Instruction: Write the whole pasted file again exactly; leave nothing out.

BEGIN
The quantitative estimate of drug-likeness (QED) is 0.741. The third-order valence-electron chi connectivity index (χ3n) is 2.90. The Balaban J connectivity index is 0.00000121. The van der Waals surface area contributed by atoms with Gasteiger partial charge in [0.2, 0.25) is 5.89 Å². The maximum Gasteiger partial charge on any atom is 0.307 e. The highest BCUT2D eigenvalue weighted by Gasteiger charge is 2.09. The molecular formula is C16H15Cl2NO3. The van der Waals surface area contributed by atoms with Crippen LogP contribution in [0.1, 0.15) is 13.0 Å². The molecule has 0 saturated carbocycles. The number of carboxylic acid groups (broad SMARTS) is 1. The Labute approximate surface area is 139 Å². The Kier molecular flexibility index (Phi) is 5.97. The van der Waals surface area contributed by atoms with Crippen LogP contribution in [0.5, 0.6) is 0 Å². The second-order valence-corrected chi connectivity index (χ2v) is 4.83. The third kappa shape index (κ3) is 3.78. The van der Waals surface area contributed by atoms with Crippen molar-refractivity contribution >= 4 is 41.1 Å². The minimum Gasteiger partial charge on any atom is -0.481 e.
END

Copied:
The quantitative estimate of drug-likeness (QED) is 0.741. The third-order valence-electron chi connectivity index (χ3n) is 2.90. The Balaban J connectivity index is 0.00000121. The van der Waals surface area contributed by atoms with Gasteiger partial charge in [0.2, 0.25) is 5.89 Å². The maximum Gasteiger partial charge on any atom is 0.307 e. The highest BCUT2D eigenvalue weighted by Gasteiger charge is 2.09. The molecular formula is C16H15Cl2NO3. The van der Waals surface area contributed by atoms with Crippen LogP contribution in [0.1, 0.15) is 13.0 Å². The molecule has 0 saturated carbocycles. The number of carboxylic acid groups (broad SMARTS) is 1. The Labute approximate surface area is 139 Å². The Kier molecular flexibility index (Phi) is 5.97. The van der Waals surface area contributed by atoms with Crippen LogP contribution in [0.5, 0.6) is 0 Å². The second-order valence-corrected chi connectivity index (χ2v) is 4.83. The third kappa shape index (κ3) is 3.78. The van der Waals surface area contributed by atoms with Crippen molar-refractivity contribution >= 4 is 41.1 Å². The minimum Gasteiger partial charge on any atom is -0.481 e.